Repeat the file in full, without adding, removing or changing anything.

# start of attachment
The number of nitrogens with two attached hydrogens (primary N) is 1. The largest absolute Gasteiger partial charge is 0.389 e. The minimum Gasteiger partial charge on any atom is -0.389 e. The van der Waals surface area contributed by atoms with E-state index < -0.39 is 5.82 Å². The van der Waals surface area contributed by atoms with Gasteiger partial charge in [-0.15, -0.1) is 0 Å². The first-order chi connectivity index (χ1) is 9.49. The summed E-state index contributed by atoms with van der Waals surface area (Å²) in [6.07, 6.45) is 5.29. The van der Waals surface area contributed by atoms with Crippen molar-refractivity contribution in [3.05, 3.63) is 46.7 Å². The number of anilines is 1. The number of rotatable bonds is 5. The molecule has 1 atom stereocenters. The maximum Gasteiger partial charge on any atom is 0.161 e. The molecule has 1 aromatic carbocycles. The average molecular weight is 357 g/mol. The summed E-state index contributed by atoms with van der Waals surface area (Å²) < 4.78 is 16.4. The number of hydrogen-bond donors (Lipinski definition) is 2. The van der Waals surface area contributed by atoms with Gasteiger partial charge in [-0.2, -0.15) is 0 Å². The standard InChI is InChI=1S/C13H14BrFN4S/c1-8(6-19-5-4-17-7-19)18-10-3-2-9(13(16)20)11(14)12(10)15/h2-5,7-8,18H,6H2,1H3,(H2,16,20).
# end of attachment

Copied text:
The number of nitrogens with two attached hydrogens (primary N) is 1. The largest absolute Gasteiger partial charge is 0.389 e. The minimum Gasteiger partial charge on any atom is -0.389 e. The van der Waals surface area contributed by atoms with E-state index < -0.39 is 5.82 Å². The van der Waals surface area contributed by atoms with Gasteiger partial charge in [-0.15, -0.1) is 0 Å². The first-order chi connectivity index (χ1) is 9.49. The summed E-state index contributed by atoms with van der Waals surface area (Å²) in [6.07, 6.45) is 5.29. The van der Waals surface area contributed by atoms with Crippen molar-refractivity contribution in [3.05, 3.63) is 46.7 Å². The number of anilines is 1. The number of rotatable bonds is 5. The molecule has 1 atom stereocenters. The maximum Gasteiger partial charge on any atom is 0.161 e. The molecule has 1 aromatic carbocycles. The average molecular weight is 357 g/mol. The summed E-state index contributed by atoms with van der Waals surface area (Å²) < 4.78 is 16.4. The number of hydrogen-bond donors (Lipinski definition) is 2. The van der Waals surface area contributed by atoms with Gasteiger partial charge in [-0.2, -0.15) is 0 Å². The standard InChI is InChI=1S/C13H14BrFN4S/c1-8(6-19-5-4-17-7-19)18-10-3-2-9(13(16)20)11(14)12(10)15/h2-5,7-8,18H,6H2,1H3,(H2,16,20).